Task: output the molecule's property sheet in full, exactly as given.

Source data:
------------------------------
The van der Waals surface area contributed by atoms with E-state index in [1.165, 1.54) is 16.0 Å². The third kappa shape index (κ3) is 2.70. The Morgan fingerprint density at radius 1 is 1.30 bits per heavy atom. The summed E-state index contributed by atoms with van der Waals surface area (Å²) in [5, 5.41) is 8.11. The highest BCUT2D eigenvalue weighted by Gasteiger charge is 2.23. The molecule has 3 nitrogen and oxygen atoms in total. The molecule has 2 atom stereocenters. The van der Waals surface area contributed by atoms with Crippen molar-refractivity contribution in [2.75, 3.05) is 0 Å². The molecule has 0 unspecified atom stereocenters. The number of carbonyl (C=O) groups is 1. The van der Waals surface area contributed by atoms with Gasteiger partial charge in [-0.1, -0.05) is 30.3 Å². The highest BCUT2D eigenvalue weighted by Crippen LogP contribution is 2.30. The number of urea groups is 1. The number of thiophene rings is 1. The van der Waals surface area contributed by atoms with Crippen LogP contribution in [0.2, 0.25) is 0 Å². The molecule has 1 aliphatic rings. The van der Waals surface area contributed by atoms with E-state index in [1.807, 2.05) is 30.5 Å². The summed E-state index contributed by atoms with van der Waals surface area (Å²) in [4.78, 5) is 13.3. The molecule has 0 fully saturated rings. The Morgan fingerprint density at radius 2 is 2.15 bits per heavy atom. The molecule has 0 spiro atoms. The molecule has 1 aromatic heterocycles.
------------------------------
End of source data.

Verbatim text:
The van der Waals surface area contributed by atoms with E-state index in [1.165, 1.54) is 16.0 Å². The third kappa shape index (κ3) is 2.70. The Morgan fingerprint density at radius 1 is 1.30 bits per heavy atom. The summed E-state index contributed by atoms with van der Waals surface area (Å²) in [5, 5.41) is 8.11. The highest BCUT2D eigenvalue weighted by Gasteiger charge is 2.23. The molecule has 3 nitrogen and oxygen atoms in total. The molecule has 2 atom stereocenters. The van der Waals surface area contributed by atoms with Crippen molar-refractivity contribution in [2.75, 3.05) is 0 Å². The molecule has 0 unspecified atom stereocenters. The number of carbonyl (C=O) groups is 1. The van der Waals surface area contributed by atoms with Gasteiger partial charge in [-0.1, -0.05) is 30.3 Å². The highest BCUT2D eigenvalue weighted by Crippen LogP contribution is 2.30. The number of urea groups is 1. The number of thiophene rings is 1. The van der Waals surface area contributed by atoms with Crippen LogP contribution in [0.2, 0.25) is 0 Å². The molecule has 1 aliphatic rings. The van der Waals surface area contributed by atoms with E-state index in [1.807, 2.05) is 30.5 Å². The summed E-state index contributed by atoms with van der Waals surface area (Å²) in [4.78, 5) is 13.3. The molecule has 0 fully saturated rings. The Morgan fingerprint density at radius 2 is 2.15 bits per heavy atom. The molecule has 0 spiro atoms. The molecule has 1 aromatic heterocycles.